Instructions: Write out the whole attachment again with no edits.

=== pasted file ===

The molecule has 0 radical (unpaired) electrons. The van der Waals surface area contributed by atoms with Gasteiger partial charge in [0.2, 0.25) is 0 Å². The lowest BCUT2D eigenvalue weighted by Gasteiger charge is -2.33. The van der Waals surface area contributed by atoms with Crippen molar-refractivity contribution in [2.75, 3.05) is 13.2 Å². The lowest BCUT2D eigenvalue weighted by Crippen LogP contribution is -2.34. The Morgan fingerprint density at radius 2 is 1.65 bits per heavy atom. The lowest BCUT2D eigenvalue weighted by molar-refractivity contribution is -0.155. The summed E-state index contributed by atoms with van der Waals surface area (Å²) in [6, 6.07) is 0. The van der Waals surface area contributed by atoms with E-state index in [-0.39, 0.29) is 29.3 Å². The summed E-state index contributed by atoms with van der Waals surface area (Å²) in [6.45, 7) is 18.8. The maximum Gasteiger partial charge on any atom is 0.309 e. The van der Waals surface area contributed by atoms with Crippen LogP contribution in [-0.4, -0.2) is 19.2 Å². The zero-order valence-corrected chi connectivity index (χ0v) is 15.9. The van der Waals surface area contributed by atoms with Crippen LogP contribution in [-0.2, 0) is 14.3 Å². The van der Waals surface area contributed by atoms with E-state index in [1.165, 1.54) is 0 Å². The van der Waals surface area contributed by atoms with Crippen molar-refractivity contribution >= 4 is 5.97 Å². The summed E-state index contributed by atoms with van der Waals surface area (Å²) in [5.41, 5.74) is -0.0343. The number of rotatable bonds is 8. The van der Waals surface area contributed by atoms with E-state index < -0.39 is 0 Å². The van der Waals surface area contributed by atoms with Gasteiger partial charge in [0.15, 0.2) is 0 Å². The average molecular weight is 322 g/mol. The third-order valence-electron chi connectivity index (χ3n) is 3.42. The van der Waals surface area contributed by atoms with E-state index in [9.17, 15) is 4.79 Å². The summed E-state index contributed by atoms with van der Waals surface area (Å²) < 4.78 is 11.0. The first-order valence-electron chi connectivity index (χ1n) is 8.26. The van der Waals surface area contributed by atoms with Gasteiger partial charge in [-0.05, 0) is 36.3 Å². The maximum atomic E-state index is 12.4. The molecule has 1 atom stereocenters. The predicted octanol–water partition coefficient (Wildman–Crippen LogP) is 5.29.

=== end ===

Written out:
The molecule has 0 radical (unpaired) electrons. The van der Waals surface area contributed by atoms with Gasteiger partial charge in [0.2, 0.25) is 0 Å². The lowest BCUT2D eigenvalue weighted by Gasteiger charge is -2.33. The van der Waals surface area contributed by atoms with Crippen molar-refractivity contribution in [2.75, 3.05) is 13.2 Å². The lowest BCUT2D eigenvalue weighted by Crippen LogP contribution is -2.34. The Morgan fingerprint density at radius 2 is 1.65 bits per heavy atom. The lowest BCUT2D eigenvalue weighted by molar-refractivity contribution is -0.155. The summed E-state index contributed by atoms with van der Waals surface area (Å²) in [6, 6.07) is 0. The van der Waals surface area contributed by atoms with E-state index in [-0.39, 0.29) is 29.3 Å². The summed E-state index contributed by atoms with van der Waals surface area (Å²) in [6.45, 7) is 18.8. The maximum Gasteiger partial charge on any atom is 0.309 e. The van der Waals surface area contributed by atoms with Crippen LogP contribution in [-0.4, -0.2) is 19.2 Å². The zero-order valence-corrected chi connectivity index (χ0v) is 15.9. The van der Waals surface area contributed by atoms with Crippen LogP contribution in [-0.2, 0) is 14.3 Å². The van der Waals surface area contributed by atoms with E-state index in [1.165, 1.54) is 0 Å². The van der Waals surface area contributed by atoms with Crippen molar-refractivity contribution >= 4 is 5.97 Å². The summed E-state index contributed by atoms with van der Waals surface area (Å²) in [5.41, 5.74) is -0.0343. The number of rotatable bonds is 8. The van der Waals surface area contributed by atoms with E-state index < -0.39 is 0 Å². The van der Waals surface area contributed by atoms with Gasteiger partial charge in [0.15, 0.2) is 0 Å². The average molecular weight is 322 g/mol. The third-order valence-electron chi connectivity index (χ3n) is 3.42. The van der Waals surface area contributed by atoms with E-state index in [9.17, 15) is 4.79 Å². The summed E-state index contributed by atoms with van der Waals surface area (Å²) < 4.78 is 11.0. The first-order valence-electron chi connectivity index (χ1n) is 8.26. The van der Waals surface area contributed by atoms with Gasteiger partial charge in [-0.05, 0) is 36.3 Å². The maximum atomic E-state index is 12.4. The molecule has 1 atom stereocenters. The predicted octanol–water partition coefficient (Wildman–Crippen LogP) is 5.29.